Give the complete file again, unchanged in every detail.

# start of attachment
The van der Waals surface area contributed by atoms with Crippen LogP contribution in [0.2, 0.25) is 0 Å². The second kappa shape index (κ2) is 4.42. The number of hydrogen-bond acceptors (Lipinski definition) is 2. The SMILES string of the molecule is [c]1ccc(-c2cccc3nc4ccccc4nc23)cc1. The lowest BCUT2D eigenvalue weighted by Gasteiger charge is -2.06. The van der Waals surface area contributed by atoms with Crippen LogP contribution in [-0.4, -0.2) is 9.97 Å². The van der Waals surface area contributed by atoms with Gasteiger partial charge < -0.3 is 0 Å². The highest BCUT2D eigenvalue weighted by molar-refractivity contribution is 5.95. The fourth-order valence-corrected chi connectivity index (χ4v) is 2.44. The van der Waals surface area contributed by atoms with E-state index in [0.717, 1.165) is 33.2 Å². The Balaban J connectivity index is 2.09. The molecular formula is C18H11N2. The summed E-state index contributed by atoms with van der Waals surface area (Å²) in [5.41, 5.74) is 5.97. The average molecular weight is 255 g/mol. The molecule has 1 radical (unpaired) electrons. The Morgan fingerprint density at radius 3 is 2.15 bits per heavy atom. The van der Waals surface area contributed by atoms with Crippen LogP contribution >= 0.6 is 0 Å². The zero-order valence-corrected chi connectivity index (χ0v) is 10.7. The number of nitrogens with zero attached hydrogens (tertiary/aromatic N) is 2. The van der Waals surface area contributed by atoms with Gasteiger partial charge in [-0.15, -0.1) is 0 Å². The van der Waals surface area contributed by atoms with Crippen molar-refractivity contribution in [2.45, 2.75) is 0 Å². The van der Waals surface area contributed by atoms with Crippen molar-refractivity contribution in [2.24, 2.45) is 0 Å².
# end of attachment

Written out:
The van der Waals surface area contributed by atoms with Crippen LogP contribution in [0.2, 0.25) is 0 Å². The second kappa shape index (κ2) is 4.42. The number of hydrogen-bond acceptors (Lipinski definition) is 2. The SMILES string of the molecule is [c]1ccc(-c2cccc3nc4ccccc4nc23)cc1. The lowest BCUT2D eigenvalue weighted by Gasteiger charge is -2.06. The van der Waals surface area contributed by atoms with Crippen LogP contribution in [-0.4, -0.2) is 9.97 Å². The van der Waals surface area contributed by atoms with Gasteiger partial charge < -0.3 is 0 Å². The highest BCUT2D eigenvalue weighted by molar-refractivity contribution is 5.95. The fourth-order valence-corrected chi connectivity index (χ4v) is 2.44. The van der Waals surface area contributed by atoms with E-state index in [0.717, 1.165) is 33.2 Å². The Balaban J connectivity index is 2.09. The molecular formula is C18H11N2. The summed E-state index contributed by atoms with van der Waals surface area (Å²) in [5.41, 5.74) is 5.97. The average molecular weight is 255 g/mol. The molecule has 1 radical (unpaired) electrons. The Morgan fingerprint density at radius 3 is 2.15 bits per heavy atom. The van der Waals surface area contributed by atoms with Crippen LogP contribution >= 0.6 is 0 Å². The zero-order valence-corrected chi connectivity index (χ0v) is 10.7. The number of nitrogens with zero attached hydrogens (tertiary/aromatic N) is 2. The van der Waals surface area contributed by atoms with Gasteiger partial charge in [-0.15, -0.1) is 0 Å². The van der Waals surface area contributed by atoms with Crippen molar-refractivity contribution in [2.45, 2.75) is 0 Å². The van der Waals surface area contributed by atoms with Crippen molar-refractivity contribution in [2.24, 2.45) is 0 Å².